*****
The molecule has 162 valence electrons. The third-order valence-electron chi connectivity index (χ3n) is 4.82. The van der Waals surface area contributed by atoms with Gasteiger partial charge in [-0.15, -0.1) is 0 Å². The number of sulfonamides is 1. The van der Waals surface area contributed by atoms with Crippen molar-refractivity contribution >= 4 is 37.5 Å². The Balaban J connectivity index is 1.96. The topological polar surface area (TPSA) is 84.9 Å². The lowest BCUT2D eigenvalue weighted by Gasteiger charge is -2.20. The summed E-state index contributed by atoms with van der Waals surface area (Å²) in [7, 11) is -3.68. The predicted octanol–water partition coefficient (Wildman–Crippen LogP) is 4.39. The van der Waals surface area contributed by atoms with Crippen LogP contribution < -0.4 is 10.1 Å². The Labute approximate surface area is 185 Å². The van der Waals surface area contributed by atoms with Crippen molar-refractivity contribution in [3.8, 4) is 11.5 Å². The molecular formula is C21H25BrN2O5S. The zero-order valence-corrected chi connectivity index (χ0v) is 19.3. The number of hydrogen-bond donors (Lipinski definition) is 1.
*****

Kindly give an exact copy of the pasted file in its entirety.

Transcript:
The molecule has 162 valence electrons. The third-order valence-electron chi connectivity index (χ3n) is 4.82. The van der Waals surface area contributed by atoms with Gasteiger partial charge in [-0.15, -0.1) is 0 Å². The number of sulfonamides is 1. The van der Waals surface area contributed by atoms with Crippen molar-refractivity contribution >= 4 is 37.5 Å². The Balaban J connectivity index is 1.96. The topological polar surface area (TPSA) is 84.9 Å². The lowest BCUT2D eigenvalue weighted by Gasteiger charge is -2.20. The summed E-state index contributed by atoms with van der Waals surface area (Å²) in [7, 11) is -3.68. The predicted octanol–water partition coefficient (Wildman–Crippen LogP) is 4.39. The van der Waals surface area contributed by atoms with Crippen LogP contribution < -0.4 is 10.1 Å². The Labute approximate surface area is 185 Å². The van der Waals surface area contributed by atoms with Crippen molar-refractivity contribution in [3.8, 4) is 11.5 Å². The molecular formula is C21H25BrN2O5S. The zero-order valence-corrected chi connectivity index (χ0v) is 19.3. The number of hydrogen-bond donors (Lipinski definition) is 1.